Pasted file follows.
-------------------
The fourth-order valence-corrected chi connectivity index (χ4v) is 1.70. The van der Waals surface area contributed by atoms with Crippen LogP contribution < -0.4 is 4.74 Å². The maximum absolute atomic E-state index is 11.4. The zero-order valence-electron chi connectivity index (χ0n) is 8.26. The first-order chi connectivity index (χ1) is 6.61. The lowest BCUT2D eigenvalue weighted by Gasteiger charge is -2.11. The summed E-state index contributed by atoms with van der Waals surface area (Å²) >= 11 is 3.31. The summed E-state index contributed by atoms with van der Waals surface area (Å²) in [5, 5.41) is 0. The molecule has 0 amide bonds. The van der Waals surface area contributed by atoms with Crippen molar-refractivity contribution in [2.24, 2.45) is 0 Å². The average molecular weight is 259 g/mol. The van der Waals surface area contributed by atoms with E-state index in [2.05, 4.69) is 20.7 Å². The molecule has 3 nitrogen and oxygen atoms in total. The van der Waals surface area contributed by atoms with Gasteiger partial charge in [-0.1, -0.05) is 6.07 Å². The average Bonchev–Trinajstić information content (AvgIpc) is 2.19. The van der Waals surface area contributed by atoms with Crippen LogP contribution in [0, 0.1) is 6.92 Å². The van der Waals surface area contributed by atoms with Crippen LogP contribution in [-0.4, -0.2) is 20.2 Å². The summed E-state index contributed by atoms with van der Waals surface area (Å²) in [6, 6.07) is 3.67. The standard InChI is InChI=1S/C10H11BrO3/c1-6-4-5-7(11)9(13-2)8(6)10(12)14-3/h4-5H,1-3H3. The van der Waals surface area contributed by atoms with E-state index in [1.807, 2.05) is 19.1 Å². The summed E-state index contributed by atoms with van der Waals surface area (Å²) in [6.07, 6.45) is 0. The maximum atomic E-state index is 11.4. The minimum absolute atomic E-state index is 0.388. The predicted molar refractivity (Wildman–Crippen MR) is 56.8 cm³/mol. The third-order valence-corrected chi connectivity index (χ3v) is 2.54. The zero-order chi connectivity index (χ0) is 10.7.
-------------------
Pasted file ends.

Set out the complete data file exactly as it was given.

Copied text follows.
The fourth-order valence-corrected chi connectivity index (χ4v) is 1.70. The van der Waals surface area contributed by atoms with Crippen LogP contribution < -0.4 is 4.74 Å². The maximum absolute atomic E-state index is 11.4. The zero-order valence-electron chi connectivity index (χ0n) is 8.26. The first-order chi connectivity index (χ1) is 6.61. The lowest BCUT2D eigenvalue weighted by Gasteiger charge is -2.11. The summed E-state index contributed by atoms with van der Waals surface area (Å²) >= 11 is 3.31. The summed E-state index contributed by atoms with van der Waals surface area (Å²) in [5, 5.41) is 0. The molecule has 0 amide bonds. The van der Waals surface area contributed by atoms with Crippen molar-refractivity contribution in [2.24, 2.45) is 0 Å². The average molecular weight is 259 g/mol. The van der Waals surface area contributed by atoms with E-state index in [2.05, 4.69) is 20.7 Å². The molecule has 3 nitrogen and oxygen atoms in total. The van der Waals surface area contributed by atoms with Gasteiger partial charge in [-0.1, -0.05) is 6.07 Å². The average Bonchev–Trinajstić information content (AvgIpc) is 2.19. The van der Waals surface area contributed by atoms with Crippen LogP contribution in [0, 0.1) is 6.92 Å². The van der Waals surface area contributed by atoms with Crippen LogP contribution in [-0.4, -0.2) is 20.2 Å². The summed E-state index contributed by atoms with van der Waals surface area (Å²) in [6, 6.07) is 3.67. The standard InChI is InChI=1S/C10H11BrO3/c1-6-4-5-7(11)9(13-2)8(6)10(12)14-3/h4-5H,1-3H3. The van der Waals surface area contributed by atoms with E-state index in [1.807, 2.05) is 19.1 Å². The summed E-state index contributed by atoms with van der Waals surface area (Å²) in [6.07, 6.45) is 0. The maximum atomic E-state index is 11.4. The minimum absolute atomic E-state index is 0.388. The predicted molar refractivity (Wildman–Crippen MR) is 56.8 cm³/mol. The third-order valence-corrected chi connectivity index (χ3v) is 2.54. The zero-order chi connectivity index (χ0) is 10.7.